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The Challenge of Faith and Ideals


Reconciling one's faith and ideals with the facts of one's actual experience requires a humbling honesty that is all too easy to avoid. We like to flatter ourselves by our wisdom and high ideals. We think that because we consciously endeavor to uphold good values that we are doing all we can, except for trying harder. We also have an innate aversion to pain, and facing our inner conflicts and deficiencies must naturally involve admitting some disconcerting pain and anguish.

However, we learn through psychotherapy that we have nothing to fear, i.e., that we -- and likewise our faith and understanding -- can only be strengthened and enlarged by honestly facing our conflicts and our pain. However, without doing the work of openly and honestly examining ourselves and our life, we can continue to delude ourselves that we are congruent, and thus allow discrepancies between what we profess and what we live to go unnoticed.

There are two factors that largely account for this situation. First, even if our conscious beliefs are congruent among themselves (which is not likely), we typically hold assumptions -- often subconsciously -- that conflict with our professed beliefs. As long as these conflicts remain they will create their damaging effects in our lives despite a conscious faith that would belie them. Beliefs that are lived are more powerful than those we merely profess. For example, intermittent affirmations of our self worth or safety are not too effective if for twenty-four hours a day contrasting fears and negative images that we have held since childhood are part of our core subconscious programming. They will manifest themselves regardless of whether we are aware of them! Furthermore, any conscious belief that is negative must be in conflict with the intrinsically positive essence of one's inner Self.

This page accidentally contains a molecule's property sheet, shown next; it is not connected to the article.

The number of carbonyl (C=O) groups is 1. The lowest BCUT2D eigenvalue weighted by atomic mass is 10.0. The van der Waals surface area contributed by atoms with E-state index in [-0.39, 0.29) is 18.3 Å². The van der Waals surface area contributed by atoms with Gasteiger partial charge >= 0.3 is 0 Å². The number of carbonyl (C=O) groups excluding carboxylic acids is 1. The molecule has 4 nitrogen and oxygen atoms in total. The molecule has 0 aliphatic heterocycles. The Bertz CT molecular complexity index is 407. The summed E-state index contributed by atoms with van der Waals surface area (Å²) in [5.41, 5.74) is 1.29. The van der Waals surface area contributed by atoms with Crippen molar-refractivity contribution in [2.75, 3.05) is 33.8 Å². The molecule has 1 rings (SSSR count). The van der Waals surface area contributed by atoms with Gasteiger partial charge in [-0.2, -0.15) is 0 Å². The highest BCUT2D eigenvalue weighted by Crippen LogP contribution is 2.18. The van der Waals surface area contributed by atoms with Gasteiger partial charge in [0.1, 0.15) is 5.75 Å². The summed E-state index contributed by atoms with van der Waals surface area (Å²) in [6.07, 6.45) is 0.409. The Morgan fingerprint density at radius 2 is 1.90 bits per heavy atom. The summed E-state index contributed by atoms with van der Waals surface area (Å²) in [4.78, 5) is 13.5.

The other distortion in our faith comes from the process whereby it is established. An idealism that is an internalization often takes a form that entails subtle dualistic judgments that distort and deny aspects of one's Self. These restrict free and direct expression of our inner being. When our self-image and the ideals or "shoulds" connected to it are artificially established they only exacerbate the separation of ego and Self, rather than furthering integration. When the Self is the center of our life, ideals cease to be rigid, polar and conflictual. They become living ideas that describe qualities and purposes implicit in our being. These inner self qualities all work naturally together without conflict.